Analog technologies are becoming digital. Rolls of film have been replaced by an electronic sensor, and moving mirrors are also slowly becoming obsolete. Yet, there is still one last remaining bit of the past to be replaced: the shutter. The technology here has not yet reached the necessary heights to go completely digital, so there are cameras that allow you to choose between a mechanical and an electronic shutter for each image. Each has its own pros and cons.
Mirrorless cameras are the future, gradually replacing DSLRs. Mirrorless cameras are built upon a completely different concept with its own pros and cons. DSLRs will certainly still be available for a long time and will be easier to get second-hand. It definitely makes sense to give some thought to which camera system to get.
Old manual lenses are popular because they capture interesting details, beautiful bokeh, and for the retro look they imprint on their images. But which retro lens should you choose for your digital camera? It’s easy to get lost in the sheer number of offerings. Save yourself some time – we’ve gathered some tips for you for some tried and true retro lenses suitable for various genres. Whether you’re into portrait, landscape, macro, or street photography, we’ll help find the right lens for you.
A high-quality lens is an investment. If you are looking for cheaper, yet unique optics, a solution for you may be an older, manual lens. While you’ll have to give up the luxury of autofocus and flawless detail, you’ll get photographs with a lovely, vintage feel. Read about the advantages of older lenses and how to mount them on modern digital cameras.
Just a camera and a lens won’t be enough for your sports photography. And if you’re serious about this genre, you’ll quickly learn that just an memory card or two won’t suffice either. Here’s some advice on useful accessories you can choose for sports photography. It can help you avoid problems with bad or absent gear in the situations where you’ll need it the most.
Looking for a universal zoom lens for your Sony A7 or A7R system compact? The Sony FE 70-200 f/4 G OSS may be the answer. It’s the first premium telezoom for Sony Alpha full-frame system compacts. We’ll be taking a in-depth look here at this must-have lens. Read and see how it held up for us in practice.
Last time around, we discussed what to focus on when choosing a camera for your sports photography. Now that you know how to choose the camera, let’s talk about choosing the lens. A good lens for sports photography is one that’s inexpensive if possible, that’s universal, and that has decent parameters. What lenses meet these requirements, and what should you base your decision on? You’ll learn all this in today’s article.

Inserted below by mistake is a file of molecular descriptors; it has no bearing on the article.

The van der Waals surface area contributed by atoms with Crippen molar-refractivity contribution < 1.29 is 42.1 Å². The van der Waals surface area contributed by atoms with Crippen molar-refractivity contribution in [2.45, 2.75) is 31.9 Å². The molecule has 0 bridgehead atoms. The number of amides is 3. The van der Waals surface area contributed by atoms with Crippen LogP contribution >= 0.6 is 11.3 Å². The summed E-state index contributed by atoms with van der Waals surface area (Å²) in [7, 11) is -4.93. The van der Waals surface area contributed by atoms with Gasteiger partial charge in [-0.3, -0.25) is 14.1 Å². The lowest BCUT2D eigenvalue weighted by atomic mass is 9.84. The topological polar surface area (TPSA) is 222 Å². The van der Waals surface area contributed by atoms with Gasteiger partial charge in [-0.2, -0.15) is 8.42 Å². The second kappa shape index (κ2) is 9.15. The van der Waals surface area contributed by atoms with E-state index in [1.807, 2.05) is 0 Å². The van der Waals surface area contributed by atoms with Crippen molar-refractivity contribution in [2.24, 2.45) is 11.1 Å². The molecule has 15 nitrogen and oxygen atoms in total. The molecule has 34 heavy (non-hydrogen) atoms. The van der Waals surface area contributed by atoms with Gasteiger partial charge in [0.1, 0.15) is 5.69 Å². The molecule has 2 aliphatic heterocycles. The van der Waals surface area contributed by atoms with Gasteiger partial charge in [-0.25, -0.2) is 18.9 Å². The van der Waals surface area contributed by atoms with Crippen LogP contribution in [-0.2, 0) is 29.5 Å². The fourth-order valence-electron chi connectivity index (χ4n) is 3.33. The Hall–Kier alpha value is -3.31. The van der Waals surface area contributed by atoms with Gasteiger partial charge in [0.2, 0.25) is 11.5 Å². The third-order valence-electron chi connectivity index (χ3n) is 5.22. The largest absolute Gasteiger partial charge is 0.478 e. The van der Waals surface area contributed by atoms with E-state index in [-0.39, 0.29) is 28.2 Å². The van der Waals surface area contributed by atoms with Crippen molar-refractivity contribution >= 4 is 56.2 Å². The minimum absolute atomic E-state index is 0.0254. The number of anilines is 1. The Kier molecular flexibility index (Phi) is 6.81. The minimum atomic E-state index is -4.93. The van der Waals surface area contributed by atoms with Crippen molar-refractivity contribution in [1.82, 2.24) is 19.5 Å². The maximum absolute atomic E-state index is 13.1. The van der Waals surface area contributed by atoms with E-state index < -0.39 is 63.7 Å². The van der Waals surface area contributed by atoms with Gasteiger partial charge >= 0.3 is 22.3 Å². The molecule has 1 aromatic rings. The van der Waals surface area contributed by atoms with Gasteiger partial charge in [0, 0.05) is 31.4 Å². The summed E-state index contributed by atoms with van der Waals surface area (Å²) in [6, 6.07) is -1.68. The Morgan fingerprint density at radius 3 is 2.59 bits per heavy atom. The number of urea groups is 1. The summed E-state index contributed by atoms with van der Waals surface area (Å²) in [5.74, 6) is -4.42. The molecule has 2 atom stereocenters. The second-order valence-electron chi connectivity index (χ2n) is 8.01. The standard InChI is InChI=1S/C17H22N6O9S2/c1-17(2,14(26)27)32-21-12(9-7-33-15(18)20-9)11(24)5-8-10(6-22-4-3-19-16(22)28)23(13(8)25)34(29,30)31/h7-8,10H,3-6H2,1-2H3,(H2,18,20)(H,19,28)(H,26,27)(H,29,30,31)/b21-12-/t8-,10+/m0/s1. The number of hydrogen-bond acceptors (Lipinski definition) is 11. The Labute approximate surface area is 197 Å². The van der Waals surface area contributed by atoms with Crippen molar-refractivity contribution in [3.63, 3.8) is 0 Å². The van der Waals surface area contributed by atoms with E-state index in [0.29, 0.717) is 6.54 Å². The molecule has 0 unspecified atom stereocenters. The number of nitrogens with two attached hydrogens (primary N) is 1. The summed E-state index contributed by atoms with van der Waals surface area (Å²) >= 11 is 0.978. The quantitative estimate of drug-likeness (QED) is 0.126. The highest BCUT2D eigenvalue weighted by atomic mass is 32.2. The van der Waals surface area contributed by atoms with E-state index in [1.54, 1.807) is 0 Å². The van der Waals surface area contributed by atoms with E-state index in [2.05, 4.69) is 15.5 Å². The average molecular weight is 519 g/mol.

In today’s review, we’ll be looking at the carbon tripod from the Italian manufacturer Manfrotto. They praise its collapsibility, its low weight, and the built-in 90° column mechanism for macro photography in its top casting. We’ve test-driven it for you and come back with an evaluation and a verdict. Read up on how the Manfrotto BeFree GT XPRO stood up in our testing.
Sports photography is one discipline that places some heavy requirements on your gear. Besides the right lens, you need the right camera as well. What should be the foundation for your choice here? There are countless cameras on the market, but not all of them are suitable for sports photography. Based on my practical experience, I’ve written up some criteria that you should follow if you don’t want to make a misstep.
Permanent lights for photography come in a variety of colors and shapes. Among the more exotic of these lights are LED ring lights. And we were interested in seeing what all you can conjure up with ring lights, so we gave one of them a thorough test run. Naturally we didn’t keep the results just for ourselves. We were surprised to see how much this light could do—the effects it produces are attractive, and it’s easy to work with. But we won’t stick to just theory; we’ll also show you how to work with ring lights in practice.